While husband went to Sweden for work, I stayed back to meet with dubious agents and do homework like find out how much things costs at the supermarket. Fortunately I was rescued from this tedium by a friend from Singapore. He was with a well known wine expert for a boozy trip to Burgundy and invited me to join his friends for lunch on the day he arrived in Paris. The venue was Relais Louis XIII on Rue de Grands-Augustins -opposite a very famous house where Picasso painted the very famous Guernica btw- a small but elegantly appointed restaurant with a reasonable 45 euro lunch menu and an excellent wine list. There was a delightful amuse-bouche of cauliflower foamy something, lightly grilled fish, pork leg done two sinful ways and finally a classic poached pear dessert altogether making this one of the best lunch of my trip.
Finally we found an apartment we liked. To celebrate we decided to go for a nice lunch, so we called our hotel concierge and he recommended Chez Andre. We duly made our way there and when I saw the menu of once again, all the french classical and traditional dishes like entrecote and oysters, I said no, we want cuisine inventif. And the concierge directed us around the corner to Spoon. Even I've heard of Spoon so we went to check out this Alain Ducasse restaurant. It is very trendy, very modern, and the menu is made up of small dishes called Spoon-sum and for those in a rush there is a bento set of sorts but served on a large square plate. I tried the Spoon-sum set which seems to be what everyone else was eating. It came with 3 appetisers, 1 meat, 1 fish and a trio of desserts, everything in small tasting portions. Husband ordered the day's bento-plate.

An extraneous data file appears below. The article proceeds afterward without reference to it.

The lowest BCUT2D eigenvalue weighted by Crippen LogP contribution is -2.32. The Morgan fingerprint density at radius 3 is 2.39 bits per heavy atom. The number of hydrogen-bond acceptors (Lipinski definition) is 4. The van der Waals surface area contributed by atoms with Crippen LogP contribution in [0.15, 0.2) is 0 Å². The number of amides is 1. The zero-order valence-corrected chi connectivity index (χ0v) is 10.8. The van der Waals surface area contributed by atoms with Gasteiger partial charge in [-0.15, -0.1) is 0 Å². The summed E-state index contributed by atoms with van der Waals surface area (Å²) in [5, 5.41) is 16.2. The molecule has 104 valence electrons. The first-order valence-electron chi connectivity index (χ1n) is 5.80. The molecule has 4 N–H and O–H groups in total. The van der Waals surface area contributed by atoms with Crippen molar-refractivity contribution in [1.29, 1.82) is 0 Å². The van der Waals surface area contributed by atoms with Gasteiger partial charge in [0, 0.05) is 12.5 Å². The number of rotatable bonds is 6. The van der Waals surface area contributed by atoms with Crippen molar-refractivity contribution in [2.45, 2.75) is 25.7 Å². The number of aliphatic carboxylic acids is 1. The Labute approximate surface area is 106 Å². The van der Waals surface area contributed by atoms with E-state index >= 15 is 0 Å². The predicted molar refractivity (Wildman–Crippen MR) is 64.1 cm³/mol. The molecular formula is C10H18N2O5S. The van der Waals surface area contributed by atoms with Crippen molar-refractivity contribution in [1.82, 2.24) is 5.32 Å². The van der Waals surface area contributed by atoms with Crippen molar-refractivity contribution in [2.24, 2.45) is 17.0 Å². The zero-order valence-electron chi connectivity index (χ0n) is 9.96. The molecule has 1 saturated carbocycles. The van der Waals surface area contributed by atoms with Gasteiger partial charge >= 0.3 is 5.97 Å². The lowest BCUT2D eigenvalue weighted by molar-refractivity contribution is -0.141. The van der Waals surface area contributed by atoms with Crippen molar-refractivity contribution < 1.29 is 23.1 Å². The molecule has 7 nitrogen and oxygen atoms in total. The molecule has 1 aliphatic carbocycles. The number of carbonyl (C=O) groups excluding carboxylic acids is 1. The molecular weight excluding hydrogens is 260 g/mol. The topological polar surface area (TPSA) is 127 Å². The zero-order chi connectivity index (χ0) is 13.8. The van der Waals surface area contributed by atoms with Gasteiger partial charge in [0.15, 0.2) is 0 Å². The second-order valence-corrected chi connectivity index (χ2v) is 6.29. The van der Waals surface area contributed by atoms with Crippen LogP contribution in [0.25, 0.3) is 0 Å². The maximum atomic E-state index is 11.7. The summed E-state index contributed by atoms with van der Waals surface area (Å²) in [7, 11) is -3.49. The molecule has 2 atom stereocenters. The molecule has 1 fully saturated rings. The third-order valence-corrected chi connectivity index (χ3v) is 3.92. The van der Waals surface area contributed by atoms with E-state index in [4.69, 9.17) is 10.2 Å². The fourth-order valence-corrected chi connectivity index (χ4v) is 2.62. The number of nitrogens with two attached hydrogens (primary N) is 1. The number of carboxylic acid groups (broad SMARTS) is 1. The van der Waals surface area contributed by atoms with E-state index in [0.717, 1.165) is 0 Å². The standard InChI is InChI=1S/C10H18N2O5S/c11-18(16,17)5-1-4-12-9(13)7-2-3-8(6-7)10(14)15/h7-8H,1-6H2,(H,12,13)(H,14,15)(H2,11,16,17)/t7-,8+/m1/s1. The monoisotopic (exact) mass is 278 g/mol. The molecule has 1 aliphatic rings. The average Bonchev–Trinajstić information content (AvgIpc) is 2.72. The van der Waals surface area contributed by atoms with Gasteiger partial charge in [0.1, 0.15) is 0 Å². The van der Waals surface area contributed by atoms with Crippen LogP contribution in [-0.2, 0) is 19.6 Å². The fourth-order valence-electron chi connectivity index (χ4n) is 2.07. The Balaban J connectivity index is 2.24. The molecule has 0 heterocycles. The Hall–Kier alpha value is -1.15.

The food was modern with plenty of new world and Asian influences, inventive certainly but not always successful. The Spoon 'ravioli' was very much like our wonton, a sliver of grilled duck was a little too sweet but I loved its accompaniment of a paper-thin potato crisp, cod was served almost raw with a weird white sauce that husband liked and I didn't. Husband's lunch of couscous was beautifully cooked and flavourful and I liked very much the grilled liver that came with his lamb skewers. Desserts were very pedestrian cheesecake and ice cream but the fresh cookies that came made up for the disappointment.
And then we had to rush to the bank, and to his work appointment, and back to the agent, and well, all over town. Five hours later, hungry again, we ventured near our hotel and looked in the windows of Japanese and Korean restaurants. Finally I decided to go into a tiny and slightly shabby sushi joint, where the fish was fresh, the food authentic and the prices nearly the same as Singapore's. But I shall not say the name of the place, it is really too small and may get overcrowded.
There's much to do from now on, first- I must get a flat bottomed wok, the apartment is nice but it doesn't have gas cookers.....